When we talk about ‘bowel cancer’ we normally mean cancer affecting the large intestine – the colon and the rectum. Unfortunately bowel cancer is one of the more common cancers and many of us know 1 or more family members or friends who have been affected by bowel cancer.
Whenever people come to see me with their tummy symptoms, many of them worry about the possibility that they could be due to bowel cancer. Of course, tummy symptoms are common – we have all experienced them from time to time. The vast majority of tummy symptoms do not have a sinister cause – but that knowledge doesn’t stop people worrying about what might be going on inside their tummy. Yet we often just put up with our symptoms. We may not want to make a fuss or we might be afraid of seeking medical help. Hospitals and clinics can feel like scary places. We may be frightened of the thought of what sort of tests the doctor may recommend or even what the tests might show.
I am going to give you all the information you need about bowel cancer (colon cancer and rectal cancer) and explain how specialists diagnose and investigate it.
How common is bowel cancer?
Unfortunately bowel cancer is one of the more common types of cancer – it is the 3rd most common type of cancer in both men and women. The rates of bowel cancer have been slowly rising over the last 10 years. Approximately 1 in 14 men and 1 in 19 women will develop bowel cancer during their life. On average, around 110 new cases are diagnosed each day in the UK.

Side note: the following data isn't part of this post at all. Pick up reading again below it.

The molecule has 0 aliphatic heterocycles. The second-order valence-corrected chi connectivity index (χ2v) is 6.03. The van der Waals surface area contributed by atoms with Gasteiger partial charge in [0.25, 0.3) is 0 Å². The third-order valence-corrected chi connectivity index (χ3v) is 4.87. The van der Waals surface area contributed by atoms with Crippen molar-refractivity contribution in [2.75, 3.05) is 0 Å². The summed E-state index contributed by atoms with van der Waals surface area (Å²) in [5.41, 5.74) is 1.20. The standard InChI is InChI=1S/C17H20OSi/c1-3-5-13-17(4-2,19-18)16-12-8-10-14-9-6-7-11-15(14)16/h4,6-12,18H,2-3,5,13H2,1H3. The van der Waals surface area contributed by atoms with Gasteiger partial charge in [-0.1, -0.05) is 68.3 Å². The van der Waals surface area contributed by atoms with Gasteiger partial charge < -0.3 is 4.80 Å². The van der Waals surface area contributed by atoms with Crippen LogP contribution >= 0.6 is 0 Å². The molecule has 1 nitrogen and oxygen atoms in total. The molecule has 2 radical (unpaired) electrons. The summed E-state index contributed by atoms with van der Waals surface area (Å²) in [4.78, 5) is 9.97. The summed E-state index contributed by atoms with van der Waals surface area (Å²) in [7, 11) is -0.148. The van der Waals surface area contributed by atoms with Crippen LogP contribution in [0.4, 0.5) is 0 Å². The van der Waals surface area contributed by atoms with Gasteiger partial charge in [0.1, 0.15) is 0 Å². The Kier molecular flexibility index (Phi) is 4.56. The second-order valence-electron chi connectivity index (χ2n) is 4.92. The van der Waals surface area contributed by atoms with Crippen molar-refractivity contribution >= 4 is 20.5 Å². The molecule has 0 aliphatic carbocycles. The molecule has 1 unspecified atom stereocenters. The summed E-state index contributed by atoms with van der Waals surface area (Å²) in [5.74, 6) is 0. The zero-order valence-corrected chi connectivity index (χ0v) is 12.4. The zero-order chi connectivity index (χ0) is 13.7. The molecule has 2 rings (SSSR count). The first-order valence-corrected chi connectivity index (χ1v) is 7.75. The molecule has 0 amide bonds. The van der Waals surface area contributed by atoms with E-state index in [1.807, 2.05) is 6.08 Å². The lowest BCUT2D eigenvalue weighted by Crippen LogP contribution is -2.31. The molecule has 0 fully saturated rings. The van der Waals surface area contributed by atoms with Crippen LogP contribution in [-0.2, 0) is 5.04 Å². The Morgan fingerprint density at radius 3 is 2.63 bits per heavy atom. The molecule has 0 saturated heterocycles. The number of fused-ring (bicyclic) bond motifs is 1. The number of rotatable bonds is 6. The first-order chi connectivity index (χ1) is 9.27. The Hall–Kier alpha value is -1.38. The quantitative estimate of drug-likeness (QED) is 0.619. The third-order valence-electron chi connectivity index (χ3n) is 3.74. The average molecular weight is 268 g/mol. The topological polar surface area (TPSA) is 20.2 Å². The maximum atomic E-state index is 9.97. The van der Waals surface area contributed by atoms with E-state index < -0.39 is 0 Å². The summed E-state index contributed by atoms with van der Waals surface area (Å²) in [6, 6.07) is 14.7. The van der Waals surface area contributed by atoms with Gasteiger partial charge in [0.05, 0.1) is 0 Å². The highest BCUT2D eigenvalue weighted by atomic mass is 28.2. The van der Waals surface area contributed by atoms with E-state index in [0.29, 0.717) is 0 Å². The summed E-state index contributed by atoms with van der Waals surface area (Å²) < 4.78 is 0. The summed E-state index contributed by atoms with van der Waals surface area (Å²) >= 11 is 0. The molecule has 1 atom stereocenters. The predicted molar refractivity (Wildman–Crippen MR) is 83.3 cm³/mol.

Bowel cancer is also the 2nd commonest cancer that people in the UK will die from. The good news is that death rates from bowel cancer are falling – due to better detection and better treatments.
It is really important that bowel cancer is diagnosed as early as possible – the earlier it is found, the more curable the cancer is. Once the cancer has grown and started to spread outside of the bowel, it is much more difficult to cure. Because of this, if you are worried that your tummy symptoms might be due to bowel cancer, it is important to see your GP or a specialist as soon as possible
What is the large intestine?
The large intestine connects your small intestine to the back passage (anus) and is the final part of the digestive tract. The large intestine is often called the colon – although strictly speaking the rectum (the very end part of the large intestine) is not part of the colon. The shape of the colon is a bit like an upside-down ‘U’. The small intestine joins the large intestine at the bottom right of your tummy at the ileo-caecal valve, close to the appendix. The large intestine can be sub-divided into the caecum, the ascending colon, the transverse colon, the descending colon, the sigmoid colon and the rectum.
How does bowel cancer develop?
Most bowel cancers start off as a tiny polyp (adenoma) in the wall of the colon or rectum. A polyp is caused when a cell in the inside lining of the bowel undergoes a mutation and starts to grow and divide faster than the surrounding cells. In time the group of more rapidly growing cells starts to become heaped up causing a small ‘lump’ to form on the inside surface of the bowel. Over time polyps can continue to grow and may develop a stalk and a head which looks like a small mushroom growing from the lining of the bowel.
Most polyps do not cause any symptoms. Most polyps are completely benign and will never develop further. However if more mutations occur to one of these rapidly growing cells, there is a small chance that over time the polyp can become cancerous.